First Mirena Case Trial, Baugh v. Bayer, Scheduled To Start May 6, 2013 In South Carolina Federal District Court
UPDATE: "Plaintiffs granted consolidation in Bayer IUD lawsuits" (Reuters, 4/24/13)
Over opposition from Bayer AG, the U.S. Judicial Panel on Multidistrict Litigation has consolidated more than 40 personal injury lawsuits stemming from the drugmaker's Mirena intrauterine contraceptive.
The judicial panel in Washington on April 8 ruled that overarching commonalities in the cases, which had been filed in federal courts across the country, supported granting consolidation....
The Mirena lawsuit Kelli Baugh v. Bayer Corporation (USDC, District of South Carolina, 4:11-cv-00525) is scheduled for a May 6, 2013 trial date. If this Mirena trial goes forward as currently set, it will be the first Mirena trial in the U.S. for this relatively new and still growing drug / device injury litigation.
In simple terms, the Baugh lawsuit alleges that the design of the Mirena intrauterine device (IUD) allows for the migration of the device through the uterine lining because the way that the Mirena works, essentially, is by thinning the uterine lining.
As a result of this "side effect" happening to Kelli Baugh in South Carolina, this woman in her twenties had to have a total hysterectomy, is now in surgically-induced menopause, and has to take estrogen daily.
Some of the Mirena lawsuits against Defendant Bayer Healthcare Pharmaceuticals, Inc., have been filed in the federal court Mirena MDL -- In Re: Mirena IUD Products Liability Litigation, Multidistrict Litigation No. 2434, United States District Court, Southern District of New York, with Judge Cathy Seibel presiding -- which was commenced by means of an April 8, 2013 Transfer Order.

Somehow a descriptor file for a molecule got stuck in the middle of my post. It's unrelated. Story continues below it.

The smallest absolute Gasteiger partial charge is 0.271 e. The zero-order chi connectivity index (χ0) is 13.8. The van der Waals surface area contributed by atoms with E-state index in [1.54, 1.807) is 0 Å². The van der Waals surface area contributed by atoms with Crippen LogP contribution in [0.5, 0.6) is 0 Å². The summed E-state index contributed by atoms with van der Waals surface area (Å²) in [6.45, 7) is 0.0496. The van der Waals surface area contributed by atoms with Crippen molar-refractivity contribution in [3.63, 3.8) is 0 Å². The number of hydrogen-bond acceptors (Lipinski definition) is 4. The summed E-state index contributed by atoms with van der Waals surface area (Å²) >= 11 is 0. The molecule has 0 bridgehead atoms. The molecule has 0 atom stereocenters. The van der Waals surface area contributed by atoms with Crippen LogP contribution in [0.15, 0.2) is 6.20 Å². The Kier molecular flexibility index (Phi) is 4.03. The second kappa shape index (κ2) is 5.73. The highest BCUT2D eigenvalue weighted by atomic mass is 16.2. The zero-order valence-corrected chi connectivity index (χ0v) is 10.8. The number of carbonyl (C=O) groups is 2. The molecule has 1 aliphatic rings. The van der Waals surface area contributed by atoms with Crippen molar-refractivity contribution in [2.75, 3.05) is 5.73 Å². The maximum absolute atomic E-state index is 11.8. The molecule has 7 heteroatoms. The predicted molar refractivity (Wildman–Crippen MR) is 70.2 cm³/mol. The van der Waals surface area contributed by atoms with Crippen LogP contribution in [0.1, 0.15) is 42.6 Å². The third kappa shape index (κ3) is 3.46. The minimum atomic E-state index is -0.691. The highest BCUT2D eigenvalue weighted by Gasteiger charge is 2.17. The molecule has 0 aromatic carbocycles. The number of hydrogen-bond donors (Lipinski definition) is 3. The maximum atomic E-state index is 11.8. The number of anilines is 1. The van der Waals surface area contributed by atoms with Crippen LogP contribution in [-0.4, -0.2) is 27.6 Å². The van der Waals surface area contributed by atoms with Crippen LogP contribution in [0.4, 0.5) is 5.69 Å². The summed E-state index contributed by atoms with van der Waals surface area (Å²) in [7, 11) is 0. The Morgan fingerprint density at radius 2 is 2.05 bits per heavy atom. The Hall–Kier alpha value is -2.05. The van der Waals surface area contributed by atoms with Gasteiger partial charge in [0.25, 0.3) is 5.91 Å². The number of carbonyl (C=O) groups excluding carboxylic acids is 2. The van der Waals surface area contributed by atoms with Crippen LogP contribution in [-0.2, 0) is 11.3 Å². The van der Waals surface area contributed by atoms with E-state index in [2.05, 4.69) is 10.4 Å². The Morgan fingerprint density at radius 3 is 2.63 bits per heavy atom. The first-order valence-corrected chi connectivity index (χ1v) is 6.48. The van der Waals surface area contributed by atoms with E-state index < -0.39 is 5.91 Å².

Most of the other Bayer Mirena drug / device cases have been filed in the New Jersey state court system, as Bayer has a corporate headquarters in New Jersey.
Strictly Confidential, No Obligation.
As background, the Mirena IUD is a plastic device containing a hormone, the drug levonogestrel, which is released slowly over time. With the Mirena, both the drug and the device work to prevent pregnancy. The Mirena IUD was first marketed in the United States in 2000. Since then, however, Bayer has received notices of complications or side effects with the use of the Mirena including embedment in the wall of the uterus and perforation of the wall, then the subsequent need to do surgery in order to retrieve the Mirena IUD device from the abdomen.
In the Mirena lawsuits filed to date it is alleged that the device embedments and IUD-related perforations are caused by the defective design of this Bayer IUD. Further, these Mirena legal cases allege that Defendant Bayer failed to issue sufficient warnings of the risks associated with its Mirena IUD as regards the risks of device migration and perforation.
In some instances a Mirena IUD perforation incident can be discovered with the sudden onset of pain. With other incidents there is no such acute pain and the Mirena migration might be identified by: (1) an ultrasound or x-ray; (2) at the time of 5-year routing removal; or, (3) unexpected pregnancy due to device migration.
We have extensive experience working on legal compensation cases involving unsafe birth control methods such as YAZ / Yasmin / Ocella, the NuvaRing, and Ortho Evra. This past legal and practical experience with these types of cases will serve the interests of our Mirena clients in this relatively new drug injury / device litigation.